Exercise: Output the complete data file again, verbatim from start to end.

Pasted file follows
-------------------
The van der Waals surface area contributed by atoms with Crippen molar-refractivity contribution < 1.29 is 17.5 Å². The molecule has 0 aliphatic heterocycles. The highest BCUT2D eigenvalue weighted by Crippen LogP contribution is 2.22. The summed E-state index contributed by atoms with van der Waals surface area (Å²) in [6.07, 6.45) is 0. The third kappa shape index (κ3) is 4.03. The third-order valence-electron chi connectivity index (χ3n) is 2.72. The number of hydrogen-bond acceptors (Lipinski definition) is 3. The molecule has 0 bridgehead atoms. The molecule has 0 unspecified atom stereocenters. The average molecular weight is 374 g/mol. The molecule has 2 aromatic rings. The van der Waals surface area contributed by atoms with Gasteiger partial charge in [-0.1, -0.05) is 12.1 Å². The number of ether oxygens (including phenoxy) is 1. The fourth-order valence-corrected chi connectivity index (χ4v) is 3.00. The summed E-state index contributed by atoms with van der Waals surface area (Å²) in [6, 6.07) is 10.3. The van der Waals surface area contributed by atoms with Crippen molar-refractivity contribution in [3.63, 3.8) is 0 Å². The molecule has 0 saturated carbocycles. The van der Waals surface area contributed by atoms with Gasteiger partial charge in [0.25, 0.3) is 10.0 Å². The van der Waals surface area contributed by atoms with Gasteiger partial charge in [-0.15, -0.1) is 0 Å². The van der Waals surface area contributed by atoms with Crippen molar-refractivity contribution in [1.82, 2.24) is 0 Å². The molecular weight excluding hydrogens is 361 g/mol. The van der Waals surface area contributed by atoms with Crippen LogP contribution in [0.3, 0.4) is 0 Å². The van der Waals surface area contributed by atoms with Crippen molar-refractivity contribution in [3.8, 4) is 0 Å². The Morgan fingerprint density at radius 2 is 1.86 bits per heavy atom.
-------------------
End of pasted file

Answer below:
The van der Waals surface area contributed by atoms with Crippen molar-refractivity contribution < 1.29 is 17.5 Å². The molecule has 0 aliphatic heterocycles. The highest BCUT2D eigenvalue weighted by Crippen LogP contribution is 2.22. The summed E-state index contributed by atoms with van der Waals surface area (Å²) in [6.07, 6.45) is 0. The third kappa shape index (κ3) is 4.03. The third-order valence-electron chi connectivity index (χ3n) is 2.72. The number of hydrogen-bond acceptors (Lipinski definition) is 3. The molecule has 0 bridgehead atoms. The molecule has 0 unspecified atom stereocenters. The average molecular weight is 374 g/mol. The molecule has 2 aromatic rings. The van der Waals surface area contributed by atoms with Gasteiger partial charge in [-0.1, -0.05) is 12.1 Å². The number of ether oxygens (including phenoxy) is 1. The fourth-order valence-corrected chi connectivity index (χ4v) is 3.00. The summed E-state index contributed by atoms with van der Waals surface area (Å²) in [6, 6.07) is 10.3. The van der Waals surface area contributed by atoms with Crippen molar-refractivity contribution in [3.63, 3.8) is 0 Å². The molecule has 0 saturated carbocycles. The van der Waals surface area contributed by atoms with Gasteiger partial charge in [0.25, 0.3) is 10.0 Å². The van der Waals surface area contributed by atoms with Gasteiger partial charge in [-0.15, -0.1) is 0 Å². The van der Waals surface area contributed by atoms with Crippen molar-refractivity contribution in [1.82, 2.24) is 0 Å². The molecular weight excluding hydrogens is 361 g/mol. The van der Waals surface area contributed by atoms with Crippen LogP contribution in [0.3, 0.4) is 0 Å². The van der Waals surface area contributed by atoms with Crippen molar-refractivity contribution in [3.8, 4) is 0 Å². The Morgan fingerprint density at radius 2 is 1.86 bits per heavy atom.